Significant specimens of theropod dinosaurs were part of the collections that were transferred to the Royal Tyrrell Museum of Palaeontology when it split off from the Provincial Museum of Alberta in 1981. Collecting activity of the institution increased dramatically in the period leading up to the opening of the building and displays in 1985, and resulted in the recovery and preparation of many fine theropod skeletons. New specimens have been added to the collection every year since the museum opened. Several (mostly small) taxa are only represented by isolated bones, partial skeletons, and (or) teeth. Theropod specimens also include footprints, coprolites, eggs, and feathers in amber. Although theropods are relatively rare in comparison with herbivorous dinosaurs, the Tyrrell has managed to build one of the finest research collections of Late Cretaceous forms. Thirty-seven species of theropods in the Tyrrell are currently accepted as being valid, of which 30 are from the Upper Cretaceous deposits of Alberta.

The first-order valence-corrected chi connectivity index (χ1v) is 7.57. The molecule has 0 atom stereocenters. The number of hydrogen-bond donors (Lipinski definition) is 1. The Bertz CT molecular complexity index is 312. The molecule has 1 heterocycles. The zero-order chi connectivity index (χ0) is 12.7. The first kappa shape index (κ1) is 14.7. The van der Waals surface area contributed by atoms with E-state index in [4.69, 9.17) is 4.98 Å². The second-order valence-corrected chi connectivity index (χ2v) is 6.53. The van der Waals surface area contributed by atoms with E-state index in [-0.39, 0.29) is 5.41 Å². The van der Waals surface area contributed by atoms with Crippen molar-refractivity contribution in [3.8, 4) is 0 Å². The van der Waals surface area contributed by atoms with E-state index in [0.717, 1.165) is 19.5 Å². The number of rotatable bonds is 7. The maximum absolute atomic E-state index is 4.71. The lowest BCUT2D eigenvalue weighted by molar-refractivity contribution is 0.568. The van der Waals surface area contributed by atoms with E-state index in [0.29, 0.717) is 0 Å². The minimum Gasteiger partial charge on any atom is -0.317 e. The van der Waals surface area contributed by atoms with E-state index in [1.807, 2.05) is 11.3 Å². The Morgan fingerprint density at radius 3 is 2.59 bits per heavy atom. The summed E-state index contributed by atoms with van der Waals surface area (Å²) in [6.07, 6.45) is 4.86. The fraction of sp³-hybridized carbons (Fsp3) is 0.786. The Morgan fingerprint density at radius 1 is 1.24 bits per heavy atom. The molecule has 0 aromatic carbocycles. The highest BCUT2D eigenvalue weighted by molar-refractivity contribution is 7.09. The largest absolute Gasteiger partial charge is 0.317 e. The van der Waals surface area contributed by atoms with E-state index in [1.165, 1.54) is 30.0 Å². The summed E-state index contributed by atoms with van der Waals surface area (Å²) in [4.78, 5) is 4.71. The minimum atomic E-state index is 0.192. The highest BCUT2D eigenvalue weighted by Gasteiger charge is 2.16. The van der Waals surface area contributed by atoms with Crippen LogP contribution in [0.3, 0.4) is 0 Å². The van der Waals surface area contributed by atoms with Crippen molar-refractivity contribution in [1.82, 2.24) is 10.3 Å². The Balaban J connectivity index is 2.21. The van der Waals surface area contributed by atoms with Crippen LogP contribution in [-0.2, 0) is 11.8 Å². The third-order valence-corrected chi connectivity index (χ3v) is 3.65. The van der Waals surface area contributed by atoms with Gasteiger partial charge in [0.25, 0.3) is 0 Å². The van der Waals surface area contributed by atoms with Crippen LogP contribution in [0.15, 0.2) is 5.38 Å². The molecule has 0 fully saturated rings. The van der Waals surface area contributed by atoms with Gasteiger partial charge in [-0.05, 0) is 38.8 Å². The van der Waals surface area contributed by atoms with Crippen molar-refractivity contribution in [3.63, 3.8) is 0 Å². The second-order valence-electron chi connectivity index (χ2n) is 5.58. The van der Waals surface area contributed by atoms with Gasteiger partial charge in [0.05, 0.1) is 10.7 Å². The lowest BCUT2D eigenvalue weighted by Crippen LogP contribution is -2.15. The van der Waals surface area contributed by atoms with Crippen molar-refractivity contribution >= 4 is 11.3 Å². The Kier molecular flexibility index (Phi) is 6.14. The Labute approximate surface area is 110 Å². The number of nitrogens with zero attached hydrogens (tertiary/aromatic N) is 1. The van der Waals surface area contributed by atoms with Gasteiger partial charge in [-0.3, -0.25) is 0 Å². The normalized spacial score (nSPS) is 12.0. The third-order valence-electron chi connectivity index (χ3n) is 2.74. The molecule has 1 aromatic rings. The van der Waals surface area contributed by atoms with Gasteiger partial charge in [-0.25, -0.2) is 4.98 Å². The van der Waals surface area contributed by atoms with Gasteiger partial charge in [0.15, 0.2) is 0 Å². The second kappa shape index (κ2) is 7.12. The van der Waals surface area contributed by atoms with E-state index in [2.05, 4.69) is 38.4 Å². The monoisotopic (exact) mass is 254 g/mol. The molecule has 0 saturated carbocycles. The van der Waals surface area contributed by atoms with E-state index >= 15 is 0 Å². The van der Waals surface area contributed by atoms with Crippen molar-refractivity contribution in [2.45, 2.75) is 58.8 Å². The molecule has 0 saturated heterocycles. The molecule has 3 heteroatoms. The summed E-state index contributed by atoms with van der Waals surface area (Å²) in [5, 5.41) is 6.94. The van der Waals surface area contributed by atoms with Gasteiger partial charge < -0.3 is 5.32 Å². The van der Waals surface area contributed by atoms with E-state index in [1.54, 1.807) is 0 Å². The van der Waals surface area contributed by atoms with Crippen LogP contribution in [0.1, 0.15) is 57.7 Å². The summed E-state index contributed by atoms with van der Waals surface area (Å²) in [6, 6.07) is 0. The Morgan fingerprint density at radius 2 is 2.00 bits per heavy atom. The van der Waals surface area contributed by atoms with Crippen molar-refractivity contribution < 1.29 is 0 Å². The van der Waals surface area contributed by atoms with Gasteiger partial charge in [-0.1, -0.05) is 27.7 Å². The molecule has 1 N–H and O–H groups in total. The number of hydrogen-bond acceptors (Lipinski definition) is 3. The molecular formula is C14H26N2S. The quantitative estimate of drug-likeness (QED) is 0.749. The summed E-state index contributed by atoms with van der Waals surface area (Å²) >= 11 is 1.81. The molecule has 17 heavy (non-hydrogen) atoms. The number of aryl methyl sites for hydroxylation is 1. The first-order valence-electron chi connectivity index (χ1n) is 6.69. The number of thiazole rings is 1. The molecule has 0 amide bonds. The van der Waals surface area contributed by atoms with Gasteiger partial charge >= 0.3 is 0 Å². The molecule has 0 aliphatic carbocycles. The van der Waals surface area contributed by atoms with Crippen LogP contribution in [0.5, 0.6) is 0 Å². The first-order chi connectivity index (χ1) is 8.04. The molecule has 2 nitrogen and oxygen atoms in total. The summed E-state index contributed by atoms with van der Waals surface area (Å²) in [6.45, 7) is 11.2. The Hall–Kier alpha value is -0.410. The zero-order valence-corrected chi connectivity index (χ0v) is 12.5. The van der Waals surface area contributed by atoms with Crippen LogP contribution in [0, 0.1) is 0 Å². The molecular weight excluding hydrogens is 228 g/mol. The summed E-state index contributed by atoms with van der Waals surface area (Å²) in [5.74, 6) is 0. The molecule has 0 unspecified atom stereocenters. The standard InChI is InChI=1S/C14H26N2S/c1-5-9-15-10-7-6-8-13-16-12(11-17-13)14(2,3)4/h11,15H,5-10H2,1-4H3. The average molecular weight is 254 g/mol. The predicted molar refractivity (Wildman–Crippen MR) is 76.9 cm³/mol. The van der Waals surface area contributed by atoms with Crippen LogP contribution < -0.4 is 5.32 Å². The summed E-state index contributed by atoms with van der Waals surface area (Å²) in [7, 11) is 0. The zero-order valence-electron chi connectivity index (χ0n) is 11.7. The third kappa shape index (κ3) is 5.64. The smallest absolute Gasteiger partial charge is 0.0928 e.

↵1 This article is one of a selection of papers published in this Special Issue commemorating the 30th anniversary of the Royal Tyrrell Museum of Palaeontology.
- Received October 6, 2014.
- Accepted February 21, 2015.
- Published on the NRC Research Press Web site at http://cjes.nrc.ca on August 5, 2015.
- Published by NRC Research Press